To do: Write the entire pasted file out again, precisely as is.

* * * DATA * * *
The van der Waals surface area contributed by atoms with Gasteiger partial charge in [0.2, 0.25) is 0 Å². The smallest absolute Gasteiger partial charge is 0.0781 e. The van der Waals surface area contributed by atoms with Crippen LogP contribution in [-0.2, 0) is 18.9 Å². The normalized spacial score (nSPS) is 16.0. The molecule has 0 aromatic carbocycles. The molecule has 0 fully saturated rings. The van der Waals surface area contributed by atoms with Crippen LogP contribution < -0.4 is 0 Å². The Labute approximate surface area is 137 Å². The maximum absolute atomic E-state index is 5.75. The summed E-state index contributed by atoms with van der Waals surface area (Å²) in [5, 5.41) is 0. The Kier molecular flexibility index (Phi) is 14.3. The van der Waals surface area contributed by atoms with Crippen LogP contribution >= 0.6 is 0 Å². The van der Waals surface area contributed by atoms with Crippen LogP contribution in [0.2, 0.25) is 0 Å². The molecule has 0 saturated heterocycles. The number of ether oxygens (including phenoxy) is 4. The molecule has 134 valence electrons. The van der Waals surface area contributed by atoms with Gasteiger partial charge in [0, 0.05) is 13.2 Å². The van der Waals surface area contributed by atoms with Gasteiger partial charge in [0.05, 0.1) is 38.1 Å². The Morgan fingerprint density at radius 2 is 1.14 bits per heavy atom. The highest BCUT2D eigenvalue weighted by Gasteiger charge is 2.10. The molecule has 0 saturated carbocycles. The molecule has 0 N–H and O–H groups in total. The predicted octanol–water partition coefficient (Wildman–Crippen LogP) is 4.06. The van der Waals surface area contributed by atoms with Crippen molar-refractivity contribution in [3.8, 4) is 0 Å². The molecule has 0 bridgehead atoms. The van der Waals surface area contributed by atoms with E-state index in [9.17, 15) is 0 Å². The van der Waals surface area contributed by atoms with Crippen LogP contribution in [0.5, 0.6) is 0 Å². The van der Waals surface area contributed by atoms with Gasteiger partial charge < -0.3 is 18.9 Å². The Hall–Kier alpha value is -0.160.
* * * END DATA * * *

The van der Waals surface area contributed by atoms with Gasteiger partial charge in [0.2, 0.25) is 0 Å². The smallest absolute Gasteiger partial charge is 0.0781 e. The van der Waals surface area contributed by atoms with Crippen LogP contribution in [-0.2, 0) is 18.9 Å². The normalized spacial score (nSPS) is 16.0. The molecule has 0 aromatic carbocycles. The molecule has 0 fully saturated rings. The van der Waals surface area contributed by atoms with Crippen LogP contribution < -0.4 is 0 Å². The Labute approximate surface area is 137 Å². The maximum absolute atomic E-state index is 5.75. The summed E-state index contributed by atoms with van der Waals surface area (Å²) in [5, 5.41) is 0. The Kier molecular flexibility index (Phi) is 14.3. The van der Waals surface area contributed by atoms with Crippen LogP contribution >= 0.6 is 0 Å². The van der Waals surface area contributed by atoms with Crippen LogP contribution in [0.2, 0.25) is 0 Å². The molecule has 0 saturated heterocycles. The number of ether oxygens (including phenoxy) is 4. The molecule has 134 valence electrons. The van der Waals surface area contributed by atoms with Gasteiger partial charge in [0, 0.05) is 13.2 Å². The van der Waals surface area contributed by atoms with Gasteiger partial charge in [0.05, 0.1) is 38.1 Å². The Morgan fingerprint density at radius 2 is 1.14 bits per heavy atom. The highest BCUT2D eigenvalue weighted by Gasteiger charge is 2.10. The molecule has 0 saturated carbocycles. The molecule has 0 N–H and O–H groups in total. The predicted octanol–water partition coefficient (Wildman–Crippen LogP) is 4.06. The van der Waals surface area contributed by atoms with Crippen molar-refractivity contribution in [3.8, 4) is 0 Å². The molecule has 0 bridgehead atoms. The van der Waals surface area contributed by atoms with E-state index in [9.17, 15) is 0 Å². The van der Waals surface area contributed by atoms with Crippen LogP contribution in [0.5, 0.6) is 0 Å². The van der Waals surface area contributed by atoms with Gasteiger partial charge < -0.3 is 18.9 Å². The Hall–Kier alpha value is -0.160.